Well, that's $36.50 a year for every man woman and child to pay for one proposed WHO program. Now, many Americans would willingly pay an extra $40 a year if it meant saving millions of lives -- and many do through charitable organizations. The difference between contributing through taxes and through a charitable organization is a "donor" has more say in where the money goes and how it is used. The WHO uses more than one third of its budget at its headquarters (see Page 12). [Link requires Adobe Acrobat]. One can safely assume that those costs are administrative. You can also assume that some small portion of the costs for the other geographic areas is administrative.
Compare that to the American Institute of Philanthropy's guidelines for charitable organizations:
Percent Spent on Charitable Purpose
This is the portion of total expenses that is spent on charitable programs. In AIP’s view, 60% or greater is reasonable for most charities. The remaining percentage is spent on fundraising and general administration.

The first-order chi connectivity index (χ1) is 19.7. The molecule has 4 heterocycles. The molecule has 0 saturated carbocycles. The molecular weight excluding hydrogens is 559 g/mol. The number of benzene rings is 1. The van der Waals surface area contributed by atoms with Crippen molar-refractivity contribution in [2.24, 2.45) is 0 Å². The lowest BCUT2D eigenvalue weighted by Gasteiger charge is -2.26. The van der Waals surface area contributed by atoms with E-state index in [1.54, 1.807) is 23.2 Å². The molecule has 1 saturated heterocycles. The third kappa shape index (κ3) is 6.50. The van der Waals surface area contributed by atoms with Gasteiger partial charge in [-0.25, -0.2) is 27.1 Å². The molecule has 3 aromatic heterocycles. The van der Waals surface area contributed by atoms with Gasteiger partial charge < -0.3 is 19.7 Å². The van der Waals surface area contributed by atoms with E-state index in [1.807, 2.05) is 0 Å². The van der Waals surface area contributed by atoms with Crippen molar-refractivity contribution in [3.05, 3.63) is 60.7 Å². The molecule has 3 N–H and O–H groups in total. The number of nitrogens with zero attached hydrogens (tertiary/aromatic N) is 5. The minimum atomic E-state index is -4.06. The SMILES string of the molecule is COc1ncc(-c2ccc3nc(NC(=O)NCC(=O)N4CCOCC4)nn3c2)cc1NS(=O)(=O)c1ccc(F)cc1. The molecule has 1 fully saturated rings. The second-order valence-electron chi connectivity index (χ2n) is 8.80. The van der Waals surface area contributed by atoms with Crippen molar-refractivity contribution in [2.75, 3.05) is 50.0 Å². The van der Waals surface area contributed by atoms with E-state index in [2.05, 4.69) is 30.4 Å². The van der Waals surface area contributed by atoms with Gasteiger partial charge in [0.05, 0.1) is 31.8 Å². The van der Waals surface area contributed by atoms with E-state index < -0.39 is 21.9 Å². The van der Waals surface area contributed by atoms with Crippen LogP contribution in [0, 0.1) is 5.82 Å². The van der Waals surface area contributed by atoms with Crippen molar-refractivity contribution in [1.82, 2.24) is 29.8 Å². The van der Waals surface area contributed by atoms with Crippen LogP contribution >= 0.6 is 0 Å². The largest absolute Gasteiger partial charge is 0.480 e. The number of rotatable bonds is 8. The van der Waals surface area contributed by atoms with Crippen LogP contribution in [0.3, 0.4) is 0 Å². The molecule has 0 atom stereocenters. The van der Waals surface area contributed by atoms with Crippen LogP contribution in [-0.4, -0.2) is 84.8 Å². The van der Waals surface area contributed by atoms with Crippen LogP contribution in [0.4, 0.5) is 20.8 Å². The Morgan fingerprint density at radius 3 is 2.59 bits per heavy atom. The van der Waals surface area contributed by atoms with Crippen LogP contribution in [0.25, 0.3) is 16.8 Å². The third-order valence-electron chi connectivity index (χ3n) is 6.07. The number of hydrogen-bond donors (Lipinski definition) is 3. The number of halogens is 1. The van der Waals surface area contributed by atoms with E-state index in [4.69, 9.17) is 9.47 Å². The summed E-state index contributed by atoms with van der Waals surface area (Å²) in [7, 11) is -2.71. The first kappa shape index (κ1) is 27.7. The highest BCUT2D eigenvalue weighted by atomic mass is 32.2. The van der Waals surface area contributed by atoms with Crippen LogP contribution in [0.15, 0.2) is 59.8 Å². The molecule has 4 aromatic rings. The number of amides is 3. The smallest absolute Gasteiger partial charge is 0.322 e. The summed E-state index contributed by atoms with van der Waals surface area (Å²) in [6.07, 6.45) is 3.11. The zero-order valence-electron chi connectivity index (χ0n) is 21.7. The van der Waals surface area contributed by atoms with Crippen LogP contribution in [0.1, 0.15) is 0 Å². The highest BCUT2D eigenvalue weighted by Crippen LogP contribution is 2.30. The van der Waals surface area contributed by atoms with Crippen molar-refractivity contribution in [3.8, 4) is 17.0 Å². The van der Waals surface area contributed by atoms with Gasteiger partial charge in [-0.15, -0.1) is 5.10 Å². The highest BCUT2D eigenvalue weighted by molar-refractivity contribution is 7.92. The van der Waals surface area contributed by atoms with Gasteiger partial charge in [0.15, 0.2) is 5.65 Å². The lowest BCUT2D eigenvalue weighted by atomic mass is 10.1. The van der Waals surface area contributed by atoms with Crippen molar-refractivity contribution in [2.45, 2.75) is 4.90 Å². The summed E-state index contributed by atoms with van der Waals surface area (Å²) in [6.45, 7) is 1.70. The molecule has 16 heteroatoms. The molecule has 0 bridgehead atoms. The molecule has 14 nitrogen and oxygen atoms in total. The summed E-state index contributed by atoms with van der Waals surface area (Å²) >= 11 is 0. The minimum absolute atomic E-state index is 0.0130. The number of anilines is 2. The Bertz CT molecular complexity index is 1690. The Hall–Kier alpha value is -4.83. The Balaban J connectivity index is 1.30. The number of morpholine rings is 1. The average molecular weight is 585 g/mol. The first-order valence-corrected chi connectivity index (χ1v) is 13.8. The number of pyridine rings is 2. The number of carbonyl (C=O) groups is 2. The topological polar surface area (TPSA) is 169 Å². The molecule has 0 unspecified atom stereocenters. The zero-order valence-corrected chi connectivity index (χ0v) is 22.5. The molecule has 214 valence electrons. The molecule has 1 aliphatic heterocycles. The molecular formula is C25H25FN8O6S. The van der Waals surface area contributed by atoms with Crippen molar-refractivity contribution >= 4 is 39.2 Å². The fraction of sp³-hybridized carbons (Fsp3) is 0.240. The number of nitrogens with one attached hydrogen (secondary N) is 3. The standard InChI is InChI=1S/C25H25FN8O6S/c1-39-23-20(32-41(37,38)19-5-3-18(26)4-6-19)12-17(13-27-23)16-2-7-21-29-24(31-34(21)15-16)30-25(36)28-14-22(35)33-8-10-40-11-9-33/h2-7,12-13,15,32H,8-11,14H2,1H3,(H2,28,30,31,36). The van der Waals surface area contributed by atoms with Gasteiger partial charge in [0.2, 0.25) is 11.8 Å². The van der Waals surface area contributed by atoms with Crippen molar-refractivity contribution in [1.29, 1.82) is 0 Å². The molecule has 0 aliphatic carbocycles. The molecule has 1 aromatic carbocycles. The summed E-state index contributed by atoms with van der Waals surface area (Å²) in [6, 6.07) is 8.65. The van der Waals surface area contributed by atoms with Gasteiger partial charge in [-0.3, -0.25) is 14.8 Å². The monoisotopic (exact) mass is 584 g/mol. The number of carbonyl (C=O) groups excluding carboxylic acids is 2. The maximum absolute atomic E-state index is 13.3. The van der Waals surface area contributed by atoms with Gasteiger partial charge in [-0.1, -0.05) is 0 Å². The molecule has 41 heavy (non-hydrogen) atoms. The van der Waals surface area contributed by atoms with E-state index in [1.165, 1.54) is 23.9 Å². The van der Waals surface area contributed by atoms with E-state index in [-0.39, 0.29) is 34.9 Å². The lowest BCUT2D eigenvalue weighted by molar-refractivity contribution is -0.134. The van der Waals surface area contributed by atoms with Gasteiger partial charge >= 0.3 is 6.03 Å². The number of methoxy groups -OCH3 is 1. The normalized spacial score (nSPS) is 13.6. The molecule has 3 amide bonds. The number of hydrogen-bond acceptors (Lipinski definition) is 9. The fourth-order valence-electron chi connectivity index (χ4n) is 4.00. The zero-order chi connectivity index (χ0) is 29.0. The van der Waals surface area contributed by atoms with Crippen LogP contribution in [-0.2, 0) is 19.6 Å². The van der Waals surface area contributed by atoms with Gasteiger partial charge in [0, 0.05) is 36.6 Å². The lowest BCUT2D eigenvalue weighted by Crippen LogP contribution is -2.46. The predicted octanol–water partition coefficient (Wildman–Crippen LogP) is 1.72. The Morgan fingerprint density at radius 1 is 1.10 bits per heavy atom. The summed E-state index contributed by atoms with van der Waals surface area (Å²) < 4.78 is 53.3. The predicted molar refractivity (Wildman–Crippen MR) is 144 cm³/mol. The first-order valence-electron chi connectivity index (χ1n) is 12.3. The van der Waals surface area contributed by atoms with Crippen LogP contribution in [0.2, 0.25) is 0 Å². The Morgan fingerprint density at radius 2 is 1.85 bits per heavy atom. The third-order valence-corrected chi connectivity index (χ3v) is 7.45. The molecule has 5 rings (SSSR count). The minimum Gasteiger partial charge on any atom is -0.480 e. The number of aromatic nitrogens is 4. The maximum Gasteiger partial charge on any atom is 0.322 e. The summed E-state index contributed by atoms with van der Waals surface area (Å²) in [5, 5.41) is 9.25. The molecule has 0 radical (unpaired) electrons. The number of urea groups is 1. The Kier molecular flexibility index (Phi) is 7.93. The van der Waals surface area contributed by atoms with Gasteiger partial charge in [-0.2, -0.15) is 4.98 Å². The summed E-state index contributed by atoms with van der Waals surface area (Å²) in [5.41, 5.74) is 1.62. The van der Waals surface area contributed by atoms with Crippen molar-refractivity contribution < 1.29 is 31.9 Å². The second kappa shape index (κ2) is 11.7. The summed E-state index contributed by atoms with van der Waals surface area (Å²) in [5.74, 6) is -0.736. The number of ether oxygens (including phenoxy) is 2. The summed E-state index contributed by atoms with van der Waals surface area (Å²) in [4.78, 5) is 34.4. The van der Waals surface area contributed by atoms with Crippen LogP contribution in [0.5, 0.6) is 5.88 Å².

That 60 percent figure takes into account the fact that, unlike the WHO, most charities also spend money on fundraising campaigns. The WHO just lobbies governments. A generous look at the WHO's numbers suggests that if they were a charity, their administrative costs may be reasonable -- but not necessarily good. (For a list of charities that fare better look here.)
All these issues are certainly debatable. Are the American people willing to have their taxes raised slightly in order to help Third World countries? Maybe the Times can do some polling on the issue. I'd be interested to find out the results.
If Krugman stayed on this issue, I probably wouldn't have had too much to say. Unfortunately, he buried the lede.
But is Mr. O'Neill really blind and deaf to Africa's needs? Probably not. He is caught between a rock star and a hard place: he wants to show concern about global poverty, but Washington has other priorities.